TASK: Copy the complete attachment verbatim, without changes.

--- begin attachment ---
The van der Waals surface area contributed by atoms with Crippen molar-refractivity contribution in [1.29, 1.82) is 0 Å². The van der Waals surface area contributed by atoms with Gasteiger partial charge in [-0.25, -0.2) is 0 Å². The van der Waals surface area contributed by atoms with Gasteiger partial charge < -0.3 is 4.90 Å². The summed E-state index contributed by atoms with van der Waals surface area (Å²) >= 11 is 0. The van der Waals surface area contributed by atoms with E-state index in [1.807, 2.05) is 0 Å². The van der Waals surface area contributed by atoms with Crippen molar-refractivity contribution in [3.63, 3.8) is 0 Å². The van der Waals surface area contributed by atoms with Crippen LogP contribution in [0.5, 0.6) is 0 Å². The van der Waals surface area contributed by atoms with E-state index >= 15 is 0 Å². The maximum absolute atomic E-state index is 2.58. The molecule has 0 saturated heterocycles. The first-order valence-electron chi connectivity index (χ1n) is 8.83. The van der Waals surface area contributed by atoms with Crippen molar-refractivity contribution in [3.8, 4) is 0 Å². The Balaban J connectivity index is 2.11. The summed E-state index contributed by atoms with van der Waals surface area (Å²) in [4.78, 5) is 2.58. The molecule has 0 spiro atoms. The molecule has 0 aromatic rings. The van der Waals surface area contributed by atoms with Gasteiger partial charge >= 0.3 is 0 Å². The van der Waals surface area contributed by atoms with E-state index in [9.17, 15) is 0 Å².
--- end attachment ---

The van der Waals surface area contributed by atoms with Crippen molar-refractivity contribution in [1.29, 1.82) is 0 Å². The van der Waals surface area contributed by atoms with Gasteiger partial charge in [-0.25, -0.2) is 0 Å². The van der Waals surface area contributed by atoms with Gasteiger partial charge < -0.3 is 4.90 Å². The summed E-state index contributed by atoms with van der Waals surface area (Å²) >= 11 is 0. The van der Waals surface area contributed by atoms with E-state index in [1.807, 2.05) is 0 Å². The van der Waals surface area contributed by atoms with Crippen molar-refractivity contribution in [3.63, 3.8) is 0 Å². The van der Waals surface area contributed by atoms with Crippen LogP contribution in [0.5, 0.6) is 0 Å². The van der Waals surface area contributed by atoms with E-state index >= 15 is 0 Å². The maximum absolute atomic E-state index is 2.58. The molecule has 0 saturated heterocycles. The first-order valence-electron chi connectivity index (χ1n) is 8.83. The van der Waals surface area contributed by atoms with Crippen molar-refractivity contribution in [3.8, 4) is 0 Å². The Balaban J connectivity index is 2.11. The summed E-state index contributed by atoms with van der Waals surface area (Å²) in [4.78, 5) is 2.58. The molecule has 0 spiro atoms. The molecule has 0 aromatic rings. The van der Waals surface area contributed by atoms with Gasteiger partial charge >= 0.3 is 0 Å². The van der Waals surface area contributed by atoms with E-state index in [9.17, 15) is 0 Å².